The Graduates: James Paxton (6), Justin Masterson (9)
It only took three-and-a-half months, but Paxton finally reemerged on a major league mound on Saturday, allowing two runs in 4 1/3 innings against the Orioles. Considering the matchup and the rust he was fighting off, it was a pretty positive outing overall. If the current schedule he’s on holds, he’ll pitch exclusively either at home in Safeco or in National League parks for the remainder of August—which is an awfully nice way to ease back into things after a long layoff. Masterson not only graduated, but he switched teams in the process. With the Cardinals, he should have an easier time finding value in mixed leagues than in Cleveland, and is certainly worth owning in 14-team mixed leagues and deeper (while streaming him in shallower leagues than that).
The Departed: Robert Refsnyder (21), Mike Foltynewicz (HM)
Sure, the Yankees not developing a positional prospect that’s made any sort of impact at the major league level since Brett Gardner is partly because their system as a whole has been down, but it’s also because of the same thing that Refsnyder must be feeling right now. Regardless of the hole, the Yankees have the cash to fill it cheaply. In this case, the Yankees brought in Stephen Drew to play second, Chase Headley to play third, and Martin Prado to play the outfield spot not taken by Jacoby Ellsbury and Brett Gardner. In other words, like Forrest Gump getting on the school bus, every position that Refsnyder could have been an option at is now taken. Foltynewicz gets the strange distinction of getting called up to the majors, but appearing in the Departed section, rather than as a graduate. That’s because he’ll be used in the bullpen the rest of the season, and with “Mr Untouchable” Chad Qualls holding down the back-end of the Astros’ pen, you can let him go in just about all redraft leagues.
And the ones who are still left waiting:
1) Javier Baez, SS, Chicago Cubs (Previous Rank: 14)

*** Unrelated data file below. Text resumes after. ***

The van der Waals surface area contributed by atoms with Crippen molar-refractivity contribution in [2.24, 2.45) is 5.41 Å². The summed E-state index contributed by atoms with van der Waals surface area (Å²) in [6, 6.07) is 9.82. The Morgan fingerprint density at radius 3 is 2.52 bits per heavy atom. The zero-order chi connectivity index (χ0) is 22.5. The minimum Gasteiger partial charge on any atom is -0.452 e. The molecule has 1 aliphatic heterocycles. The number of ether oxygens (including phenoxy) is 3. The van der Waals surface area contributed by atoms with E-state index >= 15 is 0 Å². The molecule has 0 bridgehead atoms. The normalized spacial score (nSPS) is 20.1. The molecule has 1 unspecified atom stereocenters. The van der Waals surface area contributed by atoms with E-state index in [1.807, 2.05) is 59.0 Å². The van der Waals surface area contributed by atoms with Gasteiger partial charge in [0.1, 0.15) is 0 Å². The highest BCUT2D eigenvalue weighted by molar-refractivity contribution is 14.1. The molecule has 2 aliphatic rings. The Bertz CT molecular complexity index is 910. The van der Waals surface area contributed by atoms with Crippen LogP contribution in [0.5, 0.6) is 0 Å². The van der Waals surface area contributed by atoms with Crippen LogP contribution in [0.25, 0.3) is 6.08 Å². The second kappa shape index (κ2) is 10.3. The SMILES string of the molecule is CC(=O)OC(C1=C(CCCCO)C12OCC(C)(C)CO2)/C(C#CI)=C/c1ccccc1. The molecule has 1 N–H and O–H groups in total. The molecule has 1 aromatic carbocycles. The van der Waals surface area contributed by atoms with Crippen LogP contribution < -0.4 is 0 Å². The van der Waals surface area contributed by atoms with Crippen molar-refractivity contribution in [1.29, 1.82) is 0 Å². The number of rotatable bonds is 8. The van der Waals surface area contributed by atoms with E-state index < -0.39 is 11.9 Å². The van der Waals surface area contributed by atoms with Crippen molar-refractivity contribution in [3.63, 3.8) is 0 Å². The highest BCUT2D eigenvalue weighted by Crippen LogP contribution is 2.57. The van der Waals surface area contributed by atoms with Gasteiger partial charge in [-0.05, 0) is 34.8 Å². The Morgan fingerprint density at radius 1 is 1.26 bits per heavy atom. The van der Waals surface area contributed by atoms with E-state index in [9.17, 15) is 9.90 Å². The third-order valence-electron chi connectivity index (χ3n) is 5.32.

So I guess it would seem the big jump last week was warranted. Baez will join the big club tomorrow as they start a series in Colorado—so essentially, it’s like an in-between stage between Triple-A pitching and major league pitching. The upside is still tremendous long-term, but his contact issues will hinder him until he shows he can make adjustments at the major league level. There’s always the small chance that he smothers the rest of the league with his aggressiveness, but expect the conservative, hope for the unlikely.
2) Dexter Fowler, OF, Houston Astros (Previous Rank: NR)
The not-quite-on-a-rehab-assignment outfielder is likely about a week to 10 days away from returning, and that alone makes him more valuable than most of the other names on this list. With the Astros’ offense having improved a good bit since he has last played (and the return of George Springer imminent), there should be more run-scoring opportunities for Fowler.
3) Taijuan Walker, RHP, Seattle Mariners (Previous Rank: NR)
The Mariners may have a full rotation now that James Paxton has returned, but if you look at the non-sovereign members of that group, it’s not difficult to envision a situation where Walker is needed down the stretch. And while this may not be vintage velocity Walker that we’ve seen of late, he’s still talented enough to warrant holding onto in most leagues with deep benches.
4) Andrew Heaney, LHP, Miami Marlins (Previous Rank: NR)
5) Noah Syndergaard, RHP, New York Mets (Previous Rank: 11)
Over his last three starts, Syndergaard now has a 0.52 ERA with 20 strikeouts and five walks in 17 1/3 innings—and that includes two starts in Las Vegas. If not for the magic of Jacob deGrom, Syndergaard would be in the Mets’ rotation right now, but it will either take an injury in the short-term, or deGrom’s innings limit to hit in the long-term to get him a spot. Either way, it would be a surprise if he didn’t rack up at least 4-5 starts before the season ends.
6) Derek Holland, LHP, Texas Rangers (Previous Rank: 10)